If our eyes were able to catchinfrared radiation, we could easily distinguish any objects in the dark. The fact is that infrared light comes from almost all objects around us, but their waves are so long that the photoreceptors of mammalian eyes simply cannot catch them. Researchers at the University of Massachusetts Medical School have developed nanoparticles that can serve as tiny sensors to capture infrared rays and give people and animals night vision.
Getting on the eyes, these nanoparticles are in the form of dropsdelivered to retinal photoreceptors and attached to them. Being on the cells of the retina, nanoparticles capture long infrared rays and emit short waves in the visible range. These waves are absorbed by photoreceptors, which send such signals to the brain as they would be if visible light hit the retina.
The effectiveness of the nanoparticles was tested duringexperimenting with mice. Having received a dose of nanoparticles, the photoreceptors of the eyes of mice began to shorten infrared waves with a length of 980 nm to 535 nm. At the same time, infrared light gained a green tint. Due to this effect, laboratory mice were able to pass the maze with obstacles in complete darkness and even with good lighting without any problems.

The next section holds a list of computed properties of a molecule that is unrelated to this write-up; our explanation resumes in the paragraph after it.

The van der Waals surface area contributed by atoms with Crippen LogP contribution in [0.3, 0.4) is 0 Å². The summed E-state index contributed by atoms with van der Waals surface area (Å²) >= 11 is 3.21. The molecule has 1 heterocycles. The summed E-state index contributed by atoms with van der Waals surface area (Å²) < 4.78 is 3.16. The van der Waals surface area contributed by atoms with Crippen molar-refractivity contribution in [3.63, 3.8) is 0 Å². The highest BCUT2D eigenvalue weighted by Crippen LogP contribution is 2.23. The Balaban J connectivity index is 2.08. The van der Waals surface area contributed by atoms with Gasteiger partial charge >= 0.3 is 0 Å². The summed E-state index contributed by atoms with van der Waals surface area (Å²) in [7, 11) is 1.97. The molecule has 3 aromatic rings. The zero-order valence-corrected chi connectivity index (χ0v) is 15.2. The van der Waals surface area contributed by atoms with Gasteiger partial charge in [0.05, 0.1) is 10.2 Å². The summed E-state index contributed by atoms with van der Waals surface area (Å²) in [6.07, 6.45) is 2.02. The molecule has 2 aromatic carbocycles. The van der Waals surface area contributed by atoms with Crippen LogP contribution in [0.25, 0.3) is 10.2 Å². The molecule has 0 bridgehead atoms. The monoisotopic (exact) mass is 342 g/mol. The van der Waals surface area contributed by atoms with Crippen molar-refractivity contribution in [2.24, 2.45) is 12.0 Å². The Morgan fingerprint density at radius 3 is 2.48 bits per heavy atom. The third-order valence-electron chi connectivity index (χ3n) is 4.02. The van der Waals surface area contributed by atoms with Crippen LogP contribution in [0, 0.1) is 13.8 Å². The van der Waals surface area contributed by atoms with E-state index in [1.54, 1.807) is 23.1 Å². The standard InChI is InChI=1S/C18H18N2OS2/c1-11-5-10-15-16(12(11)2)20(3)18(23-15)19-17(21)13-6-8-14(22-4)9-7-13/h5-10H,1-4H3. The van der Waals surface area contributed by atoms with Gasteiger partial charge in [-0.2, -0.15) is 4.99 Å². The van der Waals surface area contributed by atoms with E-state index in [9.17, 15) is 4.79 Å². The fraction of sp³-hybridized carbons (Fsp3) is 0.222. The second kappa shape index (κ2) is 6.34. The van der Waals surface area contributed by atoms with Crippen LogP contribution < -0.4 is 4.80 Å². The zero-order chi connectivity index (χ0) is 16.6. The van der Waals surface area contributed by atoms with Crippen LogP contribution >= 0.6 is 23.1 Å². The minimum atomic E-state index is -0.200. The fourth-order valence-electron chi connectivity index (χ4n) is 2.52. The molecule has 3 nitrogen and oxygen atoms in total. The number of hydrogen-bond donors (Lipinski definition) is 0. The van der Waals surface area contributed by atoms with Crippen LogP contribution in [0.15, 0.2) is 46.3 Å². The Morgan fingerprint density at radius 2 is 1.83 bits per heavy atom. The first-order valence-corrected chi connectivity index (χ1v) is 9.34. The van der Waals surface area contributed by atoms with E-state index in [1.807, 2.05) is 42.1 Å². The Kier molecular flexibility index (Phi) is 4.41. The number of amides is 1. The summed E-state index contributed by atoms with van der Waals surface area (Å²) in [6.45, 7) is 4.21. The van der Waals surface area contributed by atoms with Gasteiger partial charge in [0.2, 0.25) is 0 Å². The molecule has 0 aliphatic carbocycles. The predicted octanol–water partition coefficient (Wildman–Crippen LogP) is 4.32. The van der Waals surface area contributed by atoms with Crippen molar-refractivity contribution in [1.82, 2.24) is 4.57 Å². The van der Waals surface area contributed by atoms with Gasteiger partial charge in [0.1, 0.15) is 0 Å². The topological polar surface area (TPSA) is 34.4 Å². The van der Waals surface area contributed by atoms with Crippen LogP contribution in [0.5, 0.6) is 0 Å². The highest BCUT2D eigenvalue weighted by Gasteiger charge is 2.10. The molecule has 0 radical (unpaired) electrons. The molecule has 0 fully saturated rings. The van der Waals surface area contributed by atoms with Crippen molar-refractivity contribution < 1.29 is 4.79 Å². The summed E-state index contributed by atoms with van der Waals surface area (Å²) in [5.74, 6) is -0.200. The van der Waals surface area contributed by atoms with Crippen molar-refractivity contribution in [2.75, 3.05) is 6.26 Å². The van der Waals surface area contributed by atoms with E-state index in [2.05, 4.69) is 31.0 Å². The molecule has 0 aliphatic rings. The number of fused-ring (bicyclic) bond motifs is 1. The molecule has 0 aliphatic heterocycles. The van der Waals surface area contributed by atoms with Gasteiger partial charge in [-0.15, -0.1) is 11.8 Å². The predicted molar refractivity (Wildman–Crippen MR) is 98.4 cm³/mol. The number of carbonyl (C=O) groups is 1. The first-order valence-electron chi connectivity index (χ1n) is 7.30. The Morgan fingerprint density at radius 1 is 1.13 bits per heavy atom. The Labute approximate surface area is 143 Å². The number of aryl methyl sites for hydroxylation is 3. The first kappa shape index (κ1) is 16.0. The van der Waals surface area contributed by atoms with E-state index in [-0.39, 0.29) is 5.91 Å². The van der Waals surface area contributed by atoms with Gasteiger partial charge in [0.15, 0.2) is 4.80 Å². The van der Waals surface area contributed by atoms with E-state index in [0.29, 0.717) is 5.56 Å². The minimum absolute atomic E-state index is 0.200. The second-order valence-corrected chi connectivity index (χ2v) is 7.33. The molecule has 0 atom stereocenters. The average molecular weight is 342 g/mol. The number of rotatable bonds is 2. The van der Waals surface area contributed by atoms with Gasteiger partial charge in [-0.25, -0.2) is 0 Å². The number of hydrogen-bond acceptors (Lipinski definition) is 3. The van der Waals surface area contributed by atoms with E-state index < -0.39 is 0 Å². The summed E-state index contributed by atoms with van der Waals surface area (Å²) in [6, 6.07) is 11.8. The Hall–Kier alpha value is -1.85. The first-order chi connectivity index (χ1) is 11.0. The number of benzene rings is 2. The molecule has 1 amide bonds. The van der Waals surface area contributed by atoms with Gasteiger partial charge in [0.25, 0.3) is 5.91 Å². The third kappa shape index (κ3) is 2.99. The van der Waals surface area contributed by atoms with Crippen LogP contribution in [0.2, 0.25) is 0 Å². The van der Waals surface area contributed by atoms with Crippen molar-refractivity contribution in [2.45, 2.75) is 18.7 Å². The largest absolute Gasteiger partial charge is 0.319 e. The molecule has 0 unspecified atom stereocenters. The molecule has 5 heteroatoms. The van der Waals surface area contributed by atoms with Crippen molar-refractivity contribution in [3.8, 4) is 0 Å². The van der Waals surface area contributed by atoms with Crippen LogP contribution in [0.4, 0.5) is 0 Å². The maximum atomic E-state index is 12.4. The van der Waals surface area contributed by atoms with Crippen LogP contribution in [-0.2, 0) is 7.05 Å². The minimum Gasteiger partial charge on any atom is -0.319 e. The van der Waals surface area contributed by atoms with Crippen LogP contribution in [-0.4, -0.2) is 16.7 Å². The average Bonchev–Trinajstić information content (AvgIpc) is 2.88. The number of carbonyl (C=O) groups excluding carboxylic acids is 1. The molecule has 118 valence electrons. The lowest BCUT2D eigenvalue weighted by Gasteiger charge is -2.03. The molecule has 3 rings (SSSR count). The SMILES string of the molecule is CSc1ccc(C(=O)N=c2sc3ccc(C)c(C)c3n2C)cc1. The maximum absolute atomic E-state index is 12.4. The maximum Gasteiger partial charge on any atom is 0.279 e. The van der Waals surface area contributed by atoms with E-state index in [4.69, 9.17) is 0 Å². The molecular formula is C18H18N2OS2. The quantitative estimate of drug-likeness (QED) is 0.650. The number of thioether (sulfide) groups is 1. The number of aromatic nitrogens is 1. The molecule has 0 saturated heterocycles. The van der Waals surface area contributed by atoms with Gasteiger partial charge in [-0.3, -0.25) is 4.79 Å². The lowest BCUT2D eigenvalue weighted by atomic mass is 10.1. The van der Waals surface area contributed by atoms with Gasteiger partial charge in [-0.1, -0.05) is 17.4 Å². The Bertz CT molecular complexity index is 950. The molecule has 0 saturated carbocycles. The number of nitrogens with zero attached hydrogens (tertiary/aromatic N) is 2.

The only side effect was clouding of the cornea, but it passed in about a week. The very ability to see in the dark persisted for ten weeks.
It is believed that the new development willused in the course of creating new military technologies. Undoubtedly, it will find application in medicine - having gained new knowledge, scientists hope to find an effective way to treat color blindness.
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